Tuesday, September 16, 2008

Bailing out the Macs

Note (added 9/17/08): See post entitled "Doh!" above.

Since the announcement of the federal bailout of Fannie Mac and Freddie Mac, I'm a little surprised that the Republicans aren't screaming about how it's not in keeping with a "Free Market." I guess federal bailouts are okay when rich people make mistakes, but when the working classes are seeing record numbers of foreclosures, we can't bail them out. Ask John "I Don't Know How Many Houses I Own" McCain. Yes, I've heard all the arguments about how, if the Macs go under, it will be devastating to the economy, etc, etc, blah, blah, woof, woof. Still seems to me that it's yet another case of redistributing the wealth from the poor to the rich via our tax system. When it comes right down to it, you know that no matter how bad the economy gets, the Rich Bastards will be just fine. The middle and working classes will bear the brunt of it. After all, isn't that their raison d'ĂȘtre, to keep our rich people rich, no matter what the cost?

Last Friday I was listening to one of my favorite local radio programs, Mel and Floyd (I prefer to call them The Giggle Guys, because of the nice alliteration as well as the fact that pretty much what they do is read the news and giggle while they point out the absurdities in the week's stories while James Brown plays in the background), and they summed up the whole situation pretty well. They called it "privatized profit with socialized risk." Yep. Can't allow those Rich Bastards to lose money. That would be downright un-American. If we don't give them even more of our money, the Community Organizers have already won.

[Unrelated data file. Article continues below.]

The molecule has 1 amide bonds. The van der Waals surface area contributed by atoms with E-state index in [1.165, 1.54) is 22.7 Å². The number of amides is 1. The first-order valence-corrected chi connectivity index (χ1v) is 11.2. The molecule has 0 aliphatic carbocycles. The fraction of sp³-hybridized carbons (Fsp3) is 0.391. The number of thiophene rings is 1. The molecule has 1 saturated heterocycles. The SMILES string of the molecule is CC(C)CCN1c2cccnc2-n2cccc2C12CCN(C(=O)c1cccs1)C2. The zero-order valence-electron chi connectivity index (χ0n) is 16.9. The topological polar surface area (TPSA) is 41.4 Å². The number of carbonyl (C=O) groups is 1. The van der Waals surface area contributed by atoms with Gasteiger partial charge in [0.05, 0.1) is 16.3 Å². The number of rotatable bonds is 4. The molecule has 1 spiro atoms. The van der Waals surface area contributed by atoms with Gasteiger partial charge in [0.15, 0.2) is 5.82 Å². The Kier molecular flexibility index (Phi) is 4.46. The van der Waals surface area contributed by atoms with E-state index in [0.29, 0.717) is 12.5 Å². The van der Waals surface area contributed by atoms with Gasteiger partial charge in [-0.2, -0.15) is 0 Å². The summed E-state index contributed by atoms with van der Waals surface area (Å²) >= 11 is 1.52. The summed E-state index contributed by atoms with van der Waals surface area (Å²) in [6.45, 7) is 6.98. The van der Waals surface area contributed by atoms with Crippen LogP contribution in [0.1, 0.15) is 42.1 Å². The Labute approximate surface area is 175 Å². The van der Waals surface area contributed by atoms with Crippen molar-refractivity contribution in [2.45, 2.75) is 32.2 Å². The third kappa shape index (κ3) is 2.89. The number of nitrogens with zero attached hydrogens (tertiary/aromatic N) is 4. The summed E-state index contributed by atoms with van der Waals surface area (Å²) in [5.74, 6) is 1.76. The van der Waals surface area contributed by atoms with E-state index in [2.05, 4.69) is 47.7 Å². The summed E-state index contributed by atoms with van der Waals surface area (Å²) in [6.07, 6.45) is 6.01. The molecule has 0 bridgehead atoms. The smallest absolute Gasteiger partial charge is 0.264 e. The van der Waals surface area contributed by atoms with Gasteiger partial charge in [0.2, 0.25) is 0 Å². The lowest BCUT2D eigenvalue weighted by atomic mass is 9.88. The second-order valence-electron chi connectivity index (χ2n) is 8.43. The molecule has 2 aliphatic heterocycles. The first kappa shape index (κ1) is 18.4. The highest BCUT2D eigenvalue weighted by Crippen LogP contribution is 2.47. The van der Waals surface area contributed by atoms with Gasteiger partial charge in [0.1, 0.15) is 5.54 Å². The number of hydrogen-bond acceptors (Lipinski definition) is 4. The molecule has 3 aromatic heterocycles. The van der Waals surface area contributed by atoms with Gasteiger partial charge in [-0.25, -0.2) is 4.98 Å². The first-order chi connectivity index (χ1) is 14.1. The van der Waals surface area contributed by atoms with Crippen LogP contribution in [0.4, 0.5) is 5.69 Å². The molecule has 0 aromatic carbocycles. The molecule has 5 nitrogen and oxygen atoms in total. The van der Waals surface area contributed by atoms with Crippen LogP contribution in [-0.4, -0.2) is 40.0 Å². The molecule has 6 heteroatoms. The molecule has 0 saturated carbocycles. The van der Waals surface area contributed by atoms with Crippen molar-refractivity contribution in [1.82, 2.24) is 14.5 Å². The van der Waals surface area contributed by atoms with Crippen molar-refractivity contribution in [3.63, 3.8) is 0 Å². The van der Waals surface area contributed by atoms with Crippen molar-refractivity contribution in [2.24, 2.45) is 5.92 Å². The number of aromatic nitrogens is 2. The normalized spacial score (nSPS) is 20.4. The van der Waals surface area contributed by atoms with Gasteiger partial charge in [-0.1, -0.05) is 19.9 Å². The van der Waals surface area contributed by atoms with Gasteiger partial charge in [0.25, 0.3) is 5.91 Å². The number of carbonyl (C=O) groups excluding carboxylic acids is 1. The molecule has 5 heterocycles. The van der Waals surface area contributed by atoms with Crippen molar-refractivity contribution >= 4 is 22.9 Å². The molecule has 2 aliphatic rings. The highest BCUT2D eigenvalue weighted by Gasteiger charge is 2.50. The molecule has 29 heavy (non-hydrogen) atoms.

2 comments:

Suzy said...

When a person loses their job and then loses their house, they are "irresponsible." (Just ask John McCain.) When major financial institutions go under, they've "just hit hard times." I know it is unQuakerly to say it, but sometimes I really hate rich people and rich person mentality.

Matty Boy said...

And now we're in the insurance business with AIG. John McCain thought it was a terrible idea, but that was Tuesday. It's Wednesday now and he's okay with it.

What a relief!